“I still don’t believe it survived the explosion,” I said.

“Our experts assure me it would have.”

Blood began to pulse in my temples. “I hope you aren’t suggesting that Steve or I took the case from the crash site.” I folded my arms across my chest and watched Morgan’s face.

“No, no.” He shook his head. “I don’t think anyone took the briefcase from the crash, but an object the size of the briefcase might be hard to find in the thick vegetation near the wreckage. The debris from the explosion was scattered over a large area. If we could find that briefcase, we might be able to answer a few questions.”

“There is something else,” I said. I opened my desk drawer and retrieved the note that had been taped to my office door. I handed it to Morgan. “I’m sorry. I was so upset when I saw it that I handled it before I thought about fingerprints.”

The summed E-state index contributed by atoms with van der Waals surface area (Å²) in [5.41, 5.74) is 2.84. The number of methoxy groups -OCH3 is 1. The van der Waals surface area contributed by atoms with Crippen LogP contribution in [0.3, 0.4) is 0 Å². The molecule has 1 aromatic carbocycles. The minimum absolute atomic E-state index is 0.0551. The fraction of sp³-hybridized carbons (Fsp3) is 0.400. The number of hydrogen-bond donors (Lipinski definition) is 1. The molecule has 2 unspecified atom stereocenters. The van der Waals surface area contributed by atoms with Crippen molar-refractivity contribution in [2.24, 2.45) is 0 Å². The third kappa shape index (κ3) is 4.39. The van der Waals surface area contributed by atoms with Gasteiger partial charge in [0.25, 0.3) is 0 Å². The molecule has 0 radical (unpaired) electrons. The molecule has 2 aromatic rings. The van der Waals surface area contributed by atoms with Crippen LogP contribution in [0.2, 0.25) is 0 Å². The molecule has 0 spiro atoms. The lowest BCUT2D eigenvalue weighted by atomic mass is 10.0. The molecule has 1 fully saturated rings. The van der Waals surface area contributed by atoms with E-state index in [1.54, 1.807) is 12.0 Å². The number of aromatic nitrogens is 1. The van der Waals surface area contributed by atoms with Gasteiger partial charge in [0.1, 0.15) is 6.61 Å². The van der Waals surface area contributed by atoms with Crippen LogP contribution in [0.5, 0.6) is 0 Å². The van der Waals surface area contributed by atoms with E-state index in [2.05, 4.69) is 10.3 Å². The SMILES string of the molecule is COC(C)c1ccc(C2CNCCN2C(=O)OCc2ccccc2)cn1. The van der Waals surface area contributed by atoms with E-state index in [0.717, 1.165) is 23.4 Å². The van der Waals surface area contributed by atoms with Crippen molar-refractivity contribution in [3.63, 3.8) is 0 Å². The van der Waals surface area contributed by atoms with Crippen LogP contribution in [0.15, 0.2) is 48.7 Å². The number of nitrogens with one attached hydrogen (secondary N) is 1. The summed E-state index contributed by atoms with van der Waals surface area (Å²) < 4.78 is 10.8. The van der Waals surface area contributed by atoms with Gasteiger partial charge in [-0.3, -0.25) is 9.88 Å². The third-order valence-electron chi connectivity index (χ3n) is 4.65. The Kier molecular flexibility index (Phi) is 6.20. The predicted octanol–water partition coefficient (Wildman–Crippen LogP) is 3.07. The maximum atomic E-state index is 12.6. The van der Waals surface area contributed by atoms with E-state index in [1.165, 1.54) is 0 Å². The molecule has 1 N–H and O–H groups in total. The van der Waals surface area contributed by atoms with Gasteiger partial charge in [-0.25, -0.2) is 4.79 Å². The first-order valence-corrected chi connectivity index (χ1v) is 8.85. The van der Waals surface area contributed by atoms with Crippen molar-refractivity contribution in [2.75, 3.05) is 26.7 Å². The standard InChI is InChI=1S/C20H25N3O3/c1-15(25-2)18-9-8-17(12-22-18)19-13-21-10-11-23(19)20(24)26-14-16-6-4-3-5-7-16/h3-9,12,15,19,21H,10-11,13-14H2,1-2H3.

He grasped the note by the corner and held it up. “When did you get this?”

“Just before I called you today. A little after noon.”       “Do you think Jack Justin left it?”

“Maybe,” I said, “but it doesn’t seem like his style. I think an anonymous note is too subtle for him. And,” I added, “there’s the writing.”

“Mmm.” Morgan squinted his eyes, considering the penmanship. “I’m no expert, but it doesn’t look like a man’s handwriting.”

“No. It looks like something a teenage girl might do.”

“Of course, if this note was from Justin,” Morgan said, “he could have gotten someone to write it for him by convincing them it was a practical joke.”